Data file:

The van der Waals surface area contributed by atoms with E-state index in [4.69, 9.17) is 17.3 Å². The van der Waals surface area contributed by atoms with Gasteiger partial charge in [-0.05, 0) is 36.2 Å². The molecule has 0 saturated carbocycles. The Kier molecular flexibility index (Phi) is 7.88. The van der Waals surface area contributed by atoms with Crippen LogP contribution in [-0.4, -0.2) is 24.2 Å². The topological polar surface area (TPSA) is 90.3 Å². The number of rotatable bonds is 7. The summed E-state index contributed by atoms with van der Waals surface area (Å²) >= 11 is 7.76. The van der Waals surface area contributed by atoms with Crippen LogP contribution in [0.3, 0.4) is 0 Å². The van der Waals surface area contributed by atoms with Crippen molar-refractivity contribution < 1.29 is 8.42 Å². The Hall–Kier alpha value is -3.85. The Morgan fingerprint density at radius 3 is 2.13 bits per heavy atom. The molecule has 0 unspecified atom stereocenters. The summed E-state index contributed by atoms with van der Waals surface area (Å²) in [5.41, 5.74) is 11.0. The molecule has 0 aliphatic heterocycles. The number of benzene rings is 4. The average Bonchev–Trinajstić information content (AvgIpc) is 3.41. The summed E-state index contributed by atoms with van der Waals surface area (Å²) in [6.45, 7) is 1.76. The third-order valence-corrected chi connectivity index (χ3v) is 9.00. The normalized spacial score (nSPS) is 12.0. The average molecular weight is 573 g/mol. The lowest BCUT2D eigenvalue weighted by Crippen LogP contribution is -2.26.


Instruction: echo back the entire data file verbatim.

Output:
The van der Waals surface area contributed by atoms with E-state index in [4.69, 9.17) is 17.3 Å². The van der Waals surface area contributed by atoms with Gasteiger partial charge in [-0.05, 0) is 36.2 Å². The molecule has 0 saturated carbocycles. The Kier molecular flexibility index (Phi) is 7.88. The van der Waals surface area contributed by atoms with Crippen LogP contribution in [-0.4, -0.2) is 24.2 Å². The topological polar surface area (TPSA) is 90.3 Å². The number of rotatable bonds is 7. The summed E-state index contributed by atoms with van der Waals surface area (Å²) >= 11 is 7.76. The van der Waals surface area contributed by atoms with Crippen LogP contribution in [0.3, 0.4) is 0 Å². The van der Waals surface area contributed by atoms with Crippen molar-refractivity contribution < 1.29 is 8.42 Å². The Hall–Kier alpha value is -3.85. The Morgan fingerprint density at radius 3 is 2.13 bits per heavy atom. The molecule has 0 unspecified atom stereocenters. The summed E-state index contributed by atoms with van der Waals surface area (Å²) in [5.41, 5.74) is 11.0. The molecule has 0 aliphatic heterocycles. The number of benzene rings is 4. The average Bonchev–Trinajstić information content (AvgIpc) is 3.41. The summed E-state index contributed by atoms with van der Waals surface area (Å²) in [6.45, 7) is 1.76. The third-order valence-corrected chi connectivity index (χ3v) is 9.00. The normalized spacial score (nSPS) is 12.0. The average molecular weight is 573 g/mol. The lowest BCUT2D eigenvalue weighted by Crippen LogP contribution is -2.26.